In the 19th and 20th century, the great leaders of the African American community were Booker T. Washington and W.E.B Du Bois. However, they strongly disagreed on the strategies to be employed to ensure that the black community attained social and economic progress as their White counterparts. That is between the year 1877 and 1895, the leadership of the Negro community had identified clear issues affecting their people. The major issue was the appropriate method of obtaining first-class citizenship for their people. It is a matter that caused a heated debate among its leadership. Some leaders considered violence; others urged their community to return to Africa and the majority were for the peaceful and democratic process. Most importantly, amidst these disagreements, all the leaders agreed that solutions to the black community on the South would come gradually.
Washington is remembered for his Atlantic Compromise address. In his speech, he was calling on the whites to provide Negros with industrial-agricultural education and jobs. In exchange for these, he stated that the blacks would then give up their demands for civil rights and social equity. Washington believed that if the Negros attained economic foothold and be able to prove themselves useful to the White race then social equity and civil rights would be easily handed to them. Hence, he urged the Negros to work as skilled artisans, farmers, manual laborers and domestic servants to win respect from whites and to themselves acceptable as America citizens. By doing so, eventually, they will be integrated into ever strata of the American Society. Interestingly, Washington stressed on the mutual interdependence of whites and blacks who, however, remained socially indifferent as the fingers in one hand.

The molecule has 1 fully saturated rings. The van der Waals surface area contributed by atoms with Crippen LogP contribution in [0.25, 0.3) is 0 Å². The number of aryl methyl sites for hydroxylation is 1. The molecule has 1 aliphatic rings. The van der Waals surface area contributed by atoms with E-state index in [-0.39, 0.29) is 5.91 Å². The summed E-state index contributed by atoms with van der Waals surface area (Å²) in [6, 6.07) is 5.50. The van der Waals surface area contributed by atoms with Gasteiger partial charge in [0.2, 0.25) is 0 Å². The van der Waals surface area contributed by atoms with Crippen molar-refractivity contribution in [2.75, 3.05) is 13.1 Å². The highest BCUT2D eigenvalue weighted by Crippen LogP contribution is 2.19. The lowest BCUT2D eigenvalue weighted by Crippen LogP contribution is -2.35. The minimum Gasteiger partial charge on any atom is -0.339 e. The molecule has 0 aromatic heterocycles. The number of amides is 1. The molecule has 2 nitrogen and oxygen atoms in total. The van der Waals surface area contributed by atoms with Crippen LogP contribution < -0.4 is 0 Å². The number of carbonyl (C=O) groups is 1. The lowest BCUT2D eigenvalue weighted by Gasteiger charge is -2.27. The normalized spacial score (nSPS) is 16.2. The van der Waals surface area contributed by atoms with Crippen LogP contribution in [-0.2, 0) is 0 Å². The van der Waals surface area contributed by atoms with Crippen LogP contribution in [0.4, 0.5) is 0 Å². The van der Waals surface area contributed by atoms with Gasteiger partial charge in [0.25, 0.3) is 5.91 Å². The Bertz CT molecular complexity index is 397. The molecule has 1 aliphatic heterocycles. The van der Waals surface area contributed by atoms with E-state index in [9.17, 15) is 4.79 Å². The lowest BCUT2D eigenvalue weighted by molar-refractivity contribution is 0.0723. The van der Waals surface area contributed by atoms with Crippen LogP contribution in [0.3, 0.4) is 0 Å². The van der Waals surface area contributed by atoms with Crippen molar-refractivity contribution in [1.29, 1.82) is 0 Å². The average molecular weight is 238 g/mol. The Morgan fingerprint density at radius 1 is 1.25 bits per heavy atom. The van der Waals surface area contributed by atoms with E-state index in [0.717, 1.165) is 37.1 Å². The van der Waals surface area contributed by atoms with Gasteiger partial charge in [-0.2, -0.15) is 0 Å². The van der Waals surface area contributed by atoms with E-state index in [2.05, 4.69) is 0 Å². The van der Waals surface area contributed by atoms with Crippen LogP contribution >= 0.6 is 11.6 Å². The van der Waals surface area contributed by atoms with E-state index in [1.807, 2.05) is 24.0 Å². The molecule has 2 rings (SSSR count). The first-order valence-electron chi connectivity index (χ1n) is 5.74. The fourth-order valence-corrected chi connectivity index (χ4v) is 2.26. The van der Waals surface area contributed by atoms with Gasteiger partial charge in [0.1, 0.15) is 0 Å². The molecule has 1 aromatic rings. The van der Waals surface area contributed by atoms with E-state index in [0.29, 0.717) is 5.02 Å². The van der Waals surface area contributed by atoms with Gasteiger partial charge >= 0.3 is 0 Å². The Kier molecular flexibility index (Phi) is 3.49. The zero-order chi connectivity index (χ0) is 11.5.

While Washington established a dominant tone of accommodation and gradualism among blacks, W.E.O DuBois was opposed to his ideologies. In his publication, The Souls of Black Folk, he took a stand that the Negros too have the duty to perform. He fathoms that, Washingtons accommodationist program was compelling was a way of compelling Negros to give up their political power, agitation for civil rights and education for their generations. DuBois argued that Washingtons program did create an acceptance that of Negros inferiority. He also stated that the program made an insinuation that Black Africans education was less important. Hence, his objection to Washingtons program was because it devalued the study of liberal arts, ignored political, social and civil injustices and the economic exploitation the Black African community were being subjected to. In his 1895 Atlanta Compromise Speech, DuBois agitate for equal rights between Blacks and Whites. He fathoms that no race can prosper without learning the dignity of laboring for themselves. Hence, the Negros must also be given a chance in the commercial world to live by the production of their hands. Therefore, any effort geared towards improving the lives of Negros must be that which encourages and makes them not only intelligent but also important partners in the American society. Hence, in his objection, DuBois was advocating for both political action and civil rights agenda for the Black community. Washingtons accommodatist program
In conclusion, both DuBois and Washington disagreed on the ways of agitating for the Blacks equal political, social and economic rights with the whites. Washington was agitating for the accommodative approach. That is the Negros were to prove the usefulness to the whites by working for then to gain acceptance and integration into the American society. However, Dubois in his objection stated that Washingtons approach assumed that Negros were inferior and that such program meant that the Negros were giving up their powers and the calls for equal rights.
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